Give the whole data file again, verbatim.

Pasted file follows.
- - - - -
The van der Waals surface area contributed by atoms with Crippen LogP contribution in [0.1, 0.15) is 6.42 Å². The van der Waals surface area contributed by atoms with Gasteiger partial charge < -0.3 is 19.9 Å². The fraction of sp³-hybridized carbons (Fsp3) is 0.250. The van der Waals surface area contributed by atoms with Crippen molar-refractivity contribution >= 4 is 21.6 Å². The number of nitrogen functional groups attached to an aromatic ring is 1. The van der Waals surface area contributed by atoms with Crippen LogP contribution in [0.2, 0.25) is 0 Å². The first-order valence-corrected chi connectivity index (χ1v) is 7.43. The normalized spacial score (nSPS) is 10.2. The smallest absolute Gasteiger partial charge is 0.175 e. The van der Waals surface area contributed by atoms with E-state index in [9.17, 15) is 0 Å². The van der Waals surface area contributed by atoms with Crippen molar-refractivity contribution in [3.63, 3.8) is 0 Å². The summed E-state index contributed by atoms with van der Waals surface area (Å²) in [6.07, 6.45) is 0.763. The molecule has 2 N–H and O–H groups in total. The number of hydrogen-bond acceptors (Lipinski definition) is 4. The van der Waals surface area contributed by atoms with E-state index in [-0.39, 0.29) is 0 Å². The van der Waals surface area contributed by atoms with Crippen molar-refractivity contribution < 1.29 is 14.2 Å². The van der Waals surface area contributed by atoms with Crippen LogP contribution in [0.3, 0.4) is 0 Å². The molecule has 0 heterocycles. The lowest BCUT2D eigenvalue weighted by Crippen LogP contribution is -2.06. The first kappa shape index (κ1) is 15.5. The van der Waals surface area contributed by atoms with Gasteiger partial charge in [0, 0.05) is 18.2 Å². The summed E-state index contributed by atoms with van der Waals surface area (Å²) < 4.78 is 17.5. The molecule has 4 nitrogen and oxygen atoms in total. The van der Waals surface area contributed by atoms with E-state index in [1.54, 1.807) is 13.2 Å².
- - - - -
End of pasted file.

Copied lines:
The van der Waals surface area contributed by atoms with Crippen LogP contribution in [0.1, 0.15) is 6.42 Å². The van der Waals surface area contributed by atoms with Gasteiger partial charge < -0.3 is 19.9 Å². The fraction of sp³-hybridized carbons (Fsp3) is 0.250. The van der Waals surface area contributed by atoms with Crippen molar-refractivity contribution >= 4 is 21.6 Å². The number of nitrogen functional groups attached to an aromatic ring is 1. The van der Waals surface area contributed by atoms with Crippen LogP contribution in [0.2, 0.25) is 0 Å². The first-order valence-corrected chi connectivity index (χ1v) is 7.43. The normalized spacial score (nSPS) is 10.2. The smallest absolute Gasteiger partial charge is 0.175 e. The van der Waals surface area contributed by atoms with E-state index in [9.17, 15) is 0 Å². The van der Waals surface area contributed by atoms with Crippen molar-refractivity contribution in [3.63, 3.8) is 0 Å². The summed E-state index contributed by atoms with van der Waals surface area (Å²) in [6.07, 6.45) is 0.763. The molecule has 2 N–H and O–H groups in total. The number of hydrogen-bond acceptors (Lipinski definition) is 4. The van der Waals surface area contributed by atoms with E-state index in [-0.39, 0.29) is 0 Å². The van der Waals surface area contributed by atoms with Crippen molar-refractivity contribution < 1.29 is 14.2 Å². The van der Waals surface area contributed by atoms with Crippen LogP contribution in [0.3, 0.4) is 0 Å². The molecule has 0 heterocycles. The lowest BCUT2D eigenvalue weighted by Crippen LogP contribution is -2.06. The first kappa shape index (κ1) is 15.5. The van der Waals surface area contributed by atoms with Gasteiger partial charge in [0, 0.05) is 18.2 Å². The summed E-state index contributed by atoms with van der Waals surface area (Å²) < 4.78 is 17.5. The molecule has 4 nitrogen and oxygen atoms in total. The van der Waals surface area contributed by atoms with E-state index in [1.54, 1.807) is 13.2 Å².